Or an old battered lantern hung aloft
 To light poor travellers to their distress."
   She then: "How you digress!"

 And I then: "Some one frames upon the keys
 That exquisite nocturne, with which we explain
 The night and moonshine; music which we seize
 To body forth our own vacuity."
   She then: "Does this refer to me?"
   "Oh no, it is I who am inane."

 "You, madam, are the eternal humorist
 The eternal enemy of the absolute,
 Giving our vagrant moods the slightest twist
 With your air indifferent and imperious
 At a stroke our mad poetics to confute--"
   And--"Are we then so serious?"



La Figlia Che Piange

 Stand on the highest pavement of the stair--
 Lean on a garden urn--
 Weave, weave the sunlight in your hair--
 Clasp your flowers to you with a pained surprise--
 Fling them to the ground and turn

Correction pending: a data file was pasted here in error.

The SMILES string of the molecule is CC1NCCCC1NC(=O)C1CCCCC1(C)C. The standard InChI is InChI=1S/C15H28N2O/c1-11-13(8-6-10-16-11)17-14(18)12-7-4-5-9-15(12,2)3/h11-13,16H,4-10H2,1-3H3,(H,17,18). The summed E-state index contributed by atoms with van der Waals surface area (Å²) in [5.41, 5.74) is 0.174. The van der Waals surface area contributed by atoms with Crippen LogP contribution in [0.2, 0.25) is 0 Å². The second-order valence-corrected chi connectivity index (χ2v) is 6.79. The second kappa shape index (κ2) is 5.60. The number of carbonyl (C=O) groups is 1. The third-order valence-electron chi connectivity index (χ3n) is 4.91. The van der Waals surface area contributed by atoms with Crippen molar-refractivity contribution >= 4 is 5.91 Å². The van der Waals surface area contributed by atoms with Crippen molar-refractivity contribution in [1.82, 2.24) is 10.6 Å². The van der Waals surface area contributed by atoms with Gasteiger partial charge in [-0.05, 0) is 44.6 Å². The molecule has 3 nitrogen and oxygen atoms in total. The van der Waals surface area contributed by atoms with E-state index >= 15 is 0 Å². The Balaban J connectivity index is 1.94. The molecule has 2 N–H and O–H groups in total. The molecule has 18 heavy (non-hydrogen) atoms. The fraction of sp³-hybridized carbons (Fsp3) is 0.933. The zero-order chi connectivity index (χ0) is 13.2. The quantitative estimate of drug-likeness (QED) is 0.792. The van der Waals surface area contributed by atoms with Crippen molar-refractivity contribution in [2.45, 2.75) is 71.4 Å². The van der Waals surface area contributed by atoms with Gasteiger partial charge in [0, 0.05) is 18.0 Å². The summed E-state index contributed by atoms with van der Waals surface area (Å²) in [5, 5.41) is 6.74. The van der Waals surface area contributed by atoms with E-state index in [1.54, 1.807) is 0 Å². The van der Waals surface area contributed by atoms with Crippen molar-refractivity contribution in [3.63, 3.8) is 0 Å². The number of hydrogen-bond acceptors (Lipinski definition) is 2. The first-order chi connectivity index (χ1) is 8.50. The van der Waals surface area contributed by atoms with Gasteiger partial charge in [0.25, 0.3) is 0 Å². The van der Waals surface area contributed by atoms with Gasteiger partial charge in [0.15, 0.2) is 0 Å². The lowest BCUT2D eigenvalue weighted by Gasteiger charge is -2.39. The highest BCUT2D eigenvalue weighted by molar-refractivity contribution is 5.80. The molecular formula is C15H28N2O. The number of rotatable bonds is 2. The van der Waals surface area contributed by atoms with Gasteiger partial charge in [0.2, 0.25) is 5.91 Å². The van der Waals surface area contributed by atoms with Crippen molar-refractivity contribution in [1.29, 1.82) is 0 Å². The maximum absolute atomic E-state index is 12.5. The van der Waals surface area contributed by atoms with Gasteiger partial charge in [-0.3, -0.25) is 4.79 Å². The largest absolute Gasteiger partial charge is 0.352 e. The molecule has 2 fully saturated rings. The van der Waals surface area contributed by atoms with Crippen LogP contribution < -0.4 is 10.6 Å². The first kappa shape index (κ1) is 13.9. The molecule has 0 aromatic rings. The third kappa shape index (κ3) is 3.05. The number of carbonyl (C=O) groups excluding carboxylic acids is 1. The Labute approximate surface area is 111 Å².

With a fugitive resentment in your eyes:
 But weave, weave the sunlight in your hair.

 So I would have had him leave,
 So I would have had her stand and grieve,
 So he would have left
 As the soul leaves the body torn and bruised
 As the mind deserts the body it has used.
 I should find
 Some way incomparably light and deft,
 Some way we both should understand,
 Simple and faithless as a smile and shake of the hand.

 She turned away, but with the autumn weather
 Compelled my imagination many days,
 Many days and many hours:
 Her hair over her arms and her arms full of flowers.
 And I wonder how they should have been together!
 I should have lost a gesture and a pose.
 Sometimes these cogitations still amaze
 The troubled midnight and the noon's repose.